“I am a first-generation college student, and while there were many areas I had to learn on my own, I had key faculty and staff members come alongside me and mentor me throughout my time in college. I felt that I wanted to be that person for the Latino/Hispanic community at Wright State,” said Hernandez Hogan. “I’m constantly working to break the glass ceiling for our Latino students by sharing again and again that they belong on campus, that they matter, that they have what it takes to succeed, that they should not be afraid to ask for help, and that by getting their college degree, they can impact their families for generations.”

During her short time with the Latino Center, Hernandez Hogan has made great strides on behalf of the Wright State Hispanic/Latino community, through her work with the Amigos Latinos Gala, leading a Latino student visit day and a summer student program that introduced local high school students, most of whom were children of migrant workers, to what Wright State had to offer.

She is responsible for leading the first Latino Si Se Puede first-year seminar course, which teaches students how to be successful at Wright State through the lens of the Latino culture. She is also working with the Latino Medical Student Association at Boonshoft School of Medicine, El Puente Learning Center and the College of Health, Education and Human Services to increase access to health care by providing free monthly bilingual wellness clinics for Latino communities in East and North Dayton.

To many Latino students at Wright State, Hernandez Hogan has become a hero just like Ortiz was to her.

Mariangely Bonilla Custodio, a human resource management major and former Amigos Latinos president, said the Latino Center is the place where she found her Wright State family and credits Hernandez Hogan with helping her discover her potential and embrace the benefit of being Latina.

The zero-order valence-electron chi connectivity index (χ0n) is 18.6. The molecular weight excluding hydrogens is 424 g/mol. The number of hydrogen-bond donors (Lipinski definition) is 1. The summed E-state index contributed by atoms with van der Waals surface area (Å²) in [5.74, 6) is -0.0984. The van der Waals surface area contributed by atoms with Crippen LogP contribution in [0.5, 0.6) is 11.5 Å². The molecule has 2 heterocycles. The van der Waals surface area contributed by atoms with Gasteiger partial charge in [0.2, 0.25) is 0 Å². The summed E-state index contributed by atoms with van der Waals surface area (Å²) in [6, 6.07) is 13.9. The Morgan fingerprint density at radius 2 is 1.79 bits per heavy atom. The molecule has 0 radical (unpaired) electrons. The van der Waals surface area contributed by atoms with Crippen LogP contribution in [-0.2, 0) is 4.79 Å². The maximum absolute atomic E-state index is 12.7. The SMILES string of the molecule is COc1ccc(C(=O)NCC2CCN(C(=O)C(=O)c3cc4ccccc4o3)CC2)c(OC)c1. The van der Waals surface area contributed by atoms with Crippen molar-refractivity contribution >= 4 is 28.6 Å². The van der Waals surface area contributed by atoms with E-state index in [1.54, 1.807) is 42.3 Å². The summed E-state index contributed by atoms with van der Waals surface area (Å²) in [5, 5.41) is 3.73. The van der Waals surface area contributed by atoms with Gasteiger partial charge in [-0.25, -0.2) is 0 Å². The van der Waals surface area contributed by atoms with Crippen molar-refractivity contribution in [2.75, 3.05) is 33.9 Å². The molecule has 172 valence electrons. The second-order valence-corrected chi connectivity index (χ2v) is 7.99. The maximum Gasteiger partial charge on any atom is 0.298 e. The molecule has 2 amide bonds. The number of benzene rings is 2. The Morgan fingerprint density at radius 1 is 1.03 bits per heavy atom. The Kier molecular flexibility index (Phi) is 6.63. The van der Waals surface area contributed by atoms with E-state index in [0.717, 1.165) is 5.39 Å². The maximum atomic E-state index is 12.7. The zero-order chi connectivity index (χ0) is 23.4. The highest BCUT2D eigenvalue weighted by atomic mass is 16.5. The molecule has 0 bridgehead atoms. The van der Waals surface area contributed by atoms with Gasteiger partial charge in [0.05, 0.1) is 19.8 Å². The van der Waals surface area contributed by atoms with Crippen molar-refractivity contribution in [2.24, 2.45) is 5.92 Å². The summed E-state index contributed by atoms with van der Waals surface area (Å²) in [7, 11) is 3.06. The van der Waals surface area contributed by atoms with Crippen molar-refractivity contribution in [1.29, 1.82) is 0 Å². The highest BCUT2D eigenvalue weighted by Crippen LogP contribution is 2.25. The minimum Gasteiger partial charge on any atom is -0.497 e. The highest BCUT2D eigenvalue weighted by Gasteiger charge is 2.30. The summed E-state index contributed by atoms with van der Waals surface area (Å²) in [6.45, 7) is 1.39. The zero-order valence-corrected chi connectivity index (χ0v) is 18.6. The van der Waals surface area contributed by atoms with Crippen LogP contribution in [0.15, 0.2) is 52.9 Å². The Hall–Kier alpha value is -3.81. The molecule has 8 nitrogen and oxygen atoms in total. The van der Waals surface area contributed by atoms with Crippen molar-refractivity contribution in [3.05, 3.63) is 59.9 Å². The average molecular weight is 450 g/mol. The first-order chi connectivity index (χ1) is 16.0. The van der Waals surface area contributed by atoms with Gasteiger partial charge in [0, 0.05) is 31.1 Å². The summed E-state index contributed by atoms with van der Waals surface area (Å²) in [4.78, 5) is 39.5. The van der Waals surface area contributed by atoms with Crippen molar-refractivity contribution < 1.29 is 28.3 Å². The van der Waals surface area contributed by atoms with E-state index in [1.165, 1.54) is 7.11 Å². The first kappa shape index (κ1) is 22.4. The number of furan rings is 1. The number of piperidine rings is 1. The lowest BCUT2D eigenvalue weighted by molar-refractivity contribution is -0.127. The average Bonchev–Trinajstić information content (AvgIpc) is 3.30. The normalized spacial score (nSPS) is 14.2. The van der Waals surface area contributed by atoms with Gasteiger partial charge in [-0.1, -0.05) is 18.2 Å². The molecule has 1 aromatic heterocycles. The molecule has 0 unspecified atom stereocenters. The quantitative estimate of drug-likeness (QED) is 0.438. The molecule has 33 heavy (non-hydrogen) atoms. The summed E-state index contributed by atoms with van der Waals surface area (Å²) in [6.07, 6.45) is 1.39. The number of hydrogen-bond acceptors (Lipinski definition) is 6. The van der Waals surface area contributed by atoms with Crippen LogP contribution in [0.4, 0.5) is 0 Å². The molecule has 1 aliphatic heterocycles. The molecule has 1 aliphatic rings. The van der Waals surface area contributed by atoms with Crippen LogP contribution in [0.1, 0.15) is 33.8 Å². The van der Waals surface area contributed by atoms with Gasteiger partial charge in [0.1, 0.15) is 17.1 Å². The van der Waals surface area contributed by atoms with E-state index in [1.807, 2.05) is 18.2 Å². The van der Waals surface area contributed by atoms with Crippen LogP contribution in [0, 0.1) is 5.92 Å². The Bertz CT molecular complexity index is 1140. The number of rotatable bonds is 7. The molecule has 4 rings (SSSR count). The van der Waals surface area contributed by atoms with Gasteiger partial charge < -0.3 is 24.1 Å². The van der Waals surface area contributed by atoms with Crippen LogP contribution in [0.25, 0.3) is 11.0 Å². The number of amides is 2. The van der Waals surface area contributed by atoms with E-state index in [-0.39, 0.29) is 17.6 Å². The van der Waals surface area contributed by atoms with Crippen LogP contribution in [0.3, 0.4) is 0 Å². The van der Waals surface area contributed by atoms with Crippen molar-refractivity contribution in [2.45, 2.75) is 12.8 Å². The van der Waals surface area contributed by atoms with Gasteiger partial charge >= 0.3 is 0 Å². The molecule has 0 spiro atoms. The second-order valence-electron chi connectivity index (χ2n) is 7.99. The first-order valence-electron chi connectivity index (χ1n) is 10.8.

“I went from being a student who was unsure of what I wanted to do in life to a confident Latina woman striving to earn my degree and accomplish my goals. I have Catherine to thank for that,” said Bonilla Custodio.

Amy Walker, a French major, said that Hernandez Hogan and the Latino Center have helped her to feel more a part of Wright State.

“The Latino Center has been a stopping point for me to forget about the anxieties of school life,” said Walker. “Catherine told me about the Latino Si Se Puede class. I was skeptical but decided to take it and was so glad I did. Through her, I was able to spread my wings and learn how to socialize more by getting involved on campus. She also, helped me become an RA.”

Felipe Perez, a marketing major, said he has grown both socially and academically through the encouragement and support he has received both from Hernandez Hogan and the Latino Center.

“Along the way, I have met so many wonderful individuals who constantly bring a positive and encouraging environment. The Latino Center fosters a spirit where individuals of all nationalities and not just Latinos can come together as a familia,” said Perez. “Catherine has been an individual who I can approach and express my feelings regarding my experiences on and off campus. Her endless support is a huge motivator for me as I continue to progress as a leader and as a person.”